WASHINGTON, DC - MARCH 27: An American flag is waved during a protest on the second day of oral arguments for the Patient Protection and Affordable Care Act in front of the U.S. Supreme Court building on March 27, 2012 in Washington, DC. Today is the second of three days the high court has set aside to hear six hours of arguments over the constitutionality President Barack Obama's Patient Protection and Affordable Care Act. (Photo by Mark Wilson/Getty Images)2012 Getty Images
Almost two years to the date when President Barack Obama signed the landmark health care reform legislation into law, the U.S. Supreme Court is hearing arguments to decide whether it is constitutional. The heart of the challenge, filed by more than half the states in the union, some groups, and individuals lies with this question: can the government force nearly all Americans to buy health insurance? But before the justices can rule on this federal mandate, they must decide if they can hear lawsuits that aim to block a tax before it’s paid. Simply put, can Congress regulate “lack of activity” such as the choice to not buy health insurance?
While the constitutionality of the Affordable Care Act as it is known is still being determined, the mandate’s popularity is not. Americans overwhelmingly oppose forcing people to buy health insurance: although 36 percent of those surveyed approve of the law, 47 percent do not, with two-thirds wanting some, or all of it overturned. Still, large numbers —85 percent— support key parts, such as requiring insurance companies to cover those with a pre-existing medical condition, according to the latest New York Times/CBS News poll.
These views expose the deep partisan divide, with hard-core conservatives ardently opposing it, while resolute liberals passionately support it. To bolster approval, the Obama administration has targeted critical voting blocs such as women and Latino voters. In many surveys including Fox News Latino’s most recent poll, health care is a top issue, only outranked by the economy, jobs, and education. A White House blog geared toward the Hispanic community, which has the highest numbers of insured of any racial or ethnic group, notes some of the law’s benefits:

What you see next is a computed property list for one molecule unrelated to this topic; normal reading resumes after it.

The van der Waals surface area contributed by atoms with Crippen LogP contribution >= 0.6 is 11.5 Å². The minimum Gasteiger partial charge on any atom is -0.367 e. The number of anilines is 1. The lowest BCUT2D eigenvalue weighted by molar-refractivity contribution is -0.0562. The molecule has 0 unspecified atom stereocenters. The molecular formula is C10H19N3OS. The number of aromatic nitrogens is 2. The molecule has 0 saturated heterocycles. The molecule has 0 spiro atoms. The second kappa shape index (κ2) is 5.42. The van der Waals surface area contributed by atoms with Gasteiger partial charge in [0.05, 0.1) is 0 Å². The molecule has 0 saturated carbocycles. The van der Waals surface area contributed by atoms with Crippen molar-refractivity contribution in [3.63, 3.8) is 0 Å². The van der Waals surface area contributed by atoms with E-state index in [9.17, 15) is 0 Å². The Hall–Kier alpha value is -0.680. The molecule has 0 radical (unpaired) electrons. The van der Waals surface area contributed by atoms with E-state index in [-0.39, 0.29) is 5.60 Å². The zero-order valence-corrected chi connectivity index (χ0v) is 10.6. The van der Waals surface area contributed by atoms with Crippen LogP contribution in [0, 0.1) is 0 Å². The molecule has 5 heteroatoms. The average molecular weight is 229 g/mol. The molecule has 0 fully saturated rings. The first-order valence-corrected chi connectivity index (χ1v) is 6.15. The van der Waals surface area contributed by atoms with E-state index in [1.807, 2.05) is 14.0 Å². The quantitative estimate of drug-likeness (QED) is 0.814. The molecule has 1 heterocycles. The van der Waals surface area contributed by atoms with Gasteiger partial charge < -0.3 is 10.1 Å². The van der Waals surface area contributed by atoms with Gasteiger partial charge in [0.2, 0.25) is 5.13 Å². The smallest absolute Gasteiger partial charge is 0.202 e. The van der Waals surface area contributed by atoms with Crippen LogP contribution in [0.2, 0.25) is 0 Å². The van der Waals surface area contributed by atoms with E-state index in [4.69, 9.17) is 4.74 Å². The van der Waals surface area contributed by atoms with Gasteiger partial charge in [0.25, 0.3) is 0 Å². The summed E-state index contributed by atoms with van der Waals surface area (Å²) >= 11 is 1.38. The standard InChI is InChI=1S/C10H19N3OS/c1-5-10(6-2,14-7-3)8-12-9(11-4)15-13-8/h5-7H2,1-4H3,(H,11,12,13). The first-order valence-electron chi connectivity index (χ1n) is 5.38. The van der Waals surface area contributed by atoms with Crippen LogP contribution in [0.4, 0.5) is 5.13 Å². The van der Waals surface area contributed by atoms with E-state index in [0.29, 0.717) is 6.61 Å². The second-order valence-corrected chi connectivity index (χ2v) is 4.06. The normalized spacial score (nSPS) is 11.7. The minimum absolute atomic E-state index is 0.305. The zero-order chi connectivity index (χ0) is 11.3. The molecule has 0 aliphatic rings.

• 6.1 million Latinos now have access to preventive care without co-pays or co-insurance.
• Increased funding to more than 1,100 community health centers nationwide, doubling the number of patients served from 19 million to nearly 40 million by 2015.
• Insurance companies are prohibited from denying coverage to children because of a pre-existing medication condition which in 2014 will be expanded to anyone with a pre-existing condition.
But opponents, including the conservative Hispanic Leadership Network, argue that the government centralizing control of the healthcare system fails the Latino community by raising insurance costs for those who purchase individual plans, decreasing quality of coverage, increasing the federal deficit, and threatening jobs if companies, especially small businesses, have to cut positions to meet this mandate, assertions confirmed by the New York Times/CBS News poll.
Although the justices are hearing an unprecedented three days of oral arguments, they are not expected to release their ruling until June, likely placing this issue at the center of the presidential race, just months before the November election.
Viviana Hurtado’s blog The Wise Latina Club has won "Best Politics Blogger" awards by LATISM and Blogs by Latinas. She is a regular columnist for Fox News Latino. You can follow her on twitter at: @vivianahurtado
Viviana Hurtado is the founder and blogger-in-chief at The Wise Latina Club and the host of Hispanic Business Today: American Success Stories, nationally syndicated on NBC. She is a regular columnist for Fox News Latino. You can follow her on Twitter at: @vivianahurtado